African women writers take a new turn
Epic tales of jungle safaris and human rights repression in Africa are making way for a new kind of contemporary literature in a changing continent where women are becoming an increasingly vocal force in influencing literary trends.
Literary pundits are describing the current phase in contemporary African fiction as the “time of boom”.
“A new generation of African women writers is dabbling with a gamut of subjects like chick lit for the educated working women, thrillers, crime, humour, women’s issues and social realities to cater to a growing commercial fiction market in Africa,” said South Africa-based editor and writer Helen Moffet.
Exchange and arrival of quality global literature are still very tardy in the continent, she pointed out.
She is in India to attend the Commonwealth Writer’s Foundation symposiums April 7-12.
Moffet said literature by African women was exhibiting two broad trends.
“One was the desire to write more commercially acceptable fiction and a proclivity to experiment with new literary formats like chick lit, thrillers, fantasies, changing economy, crime, whodunit, and even micro-issues like domestic violence,” she said.
Citing a list of upcoming women writers, Moffet said: “Names like Cynthia Jele, Jukiswa Wanner, Fiona Snyckers, Jassy Mackenzie, Margie Orford and Angela Makolwa are on the top of the best-selling women’s fiction list in Africa.”
The African market for books in English was very tiny because of poor literacy, lower than that of India, she said.
“The middle class is not interested to buy literary fiction. They would rather watch a sports event on television. In South Africa, the miniscule community of readers buy international best-sellers like novels by Dan Brown and Danielle Steele,” Moffet said.
“The new breed of pot-boiler writers in the continent are trying to fill the gap with light indigenous fiction. They are skilled writers and their tribe is growing,” she added.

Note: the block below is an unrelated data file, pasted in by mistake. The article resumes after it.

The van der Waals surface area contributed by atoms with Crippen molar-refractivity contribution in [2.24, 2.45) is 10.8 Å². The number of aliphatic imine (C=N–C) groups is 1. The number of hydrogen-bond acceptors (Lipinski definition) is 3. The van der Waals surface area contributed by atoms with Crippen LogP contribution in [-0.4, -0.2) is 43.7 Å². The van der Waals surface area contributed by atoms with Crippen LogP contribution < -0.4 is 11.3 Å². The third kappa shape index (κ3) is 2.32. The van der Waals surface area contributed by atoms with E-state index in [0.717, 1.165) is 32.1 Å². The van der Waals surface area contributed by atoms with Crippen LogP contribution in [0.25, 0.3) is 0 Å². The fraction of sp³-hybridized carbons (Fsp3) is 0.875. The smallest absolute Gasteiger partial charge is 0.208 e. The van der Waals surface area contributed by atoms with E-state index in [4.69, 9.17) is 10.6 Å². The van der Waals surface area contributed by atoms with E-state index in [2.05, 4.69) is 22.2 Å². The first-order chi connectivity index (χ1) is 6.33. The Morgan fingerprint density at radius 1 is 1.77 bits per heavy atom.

“This is a period of boom in Africa. Readers will later look back on this time – the first decade of the century – that can be termed the golden age of African fiction in English,” she said.
The huge body of feminist literature from Africa was also metamorphosing, observed writer Elinor Sisulu, one of the judges of the Commonwealth Writers’ Prize jury.
“Feminist authors are now writing about the catastrophic effects of dictatorship on women, child abuse, economic subsidies in health and education, domestic violence against women, the sense of personal power that people have in personal autonomy and how African women are being affected by globalisation. The feminist writers are trying to identify new forms of repression,” she said.
“One of the subjects that women writers are concerned about is the impact of European Union engagements with the African nations and consequent issues like disparities in the north-south (the two regions into which the continent has been divided) economic policies which have affected women farmers in Africa,” she added.
“A large number of women – nearly 40 per cent – in the poorer African countries are farmers,” Sisulu, who is also in India for the Commonwealth Writer’s Foundation symposiums, said.
Sisulu, who wrote the acclaimed children’s book ‘The Gogo Went to Nile’ about a great grandmother voting in the first democratic election in South Africa, is also trying to promote African children and ethnic oral literature through a new website, puku.co.za . The site connects writers and readers across the continent.
“Children’s books do not travel fast in South Africa. It takes a long time to reach the audience,” Sisulu said.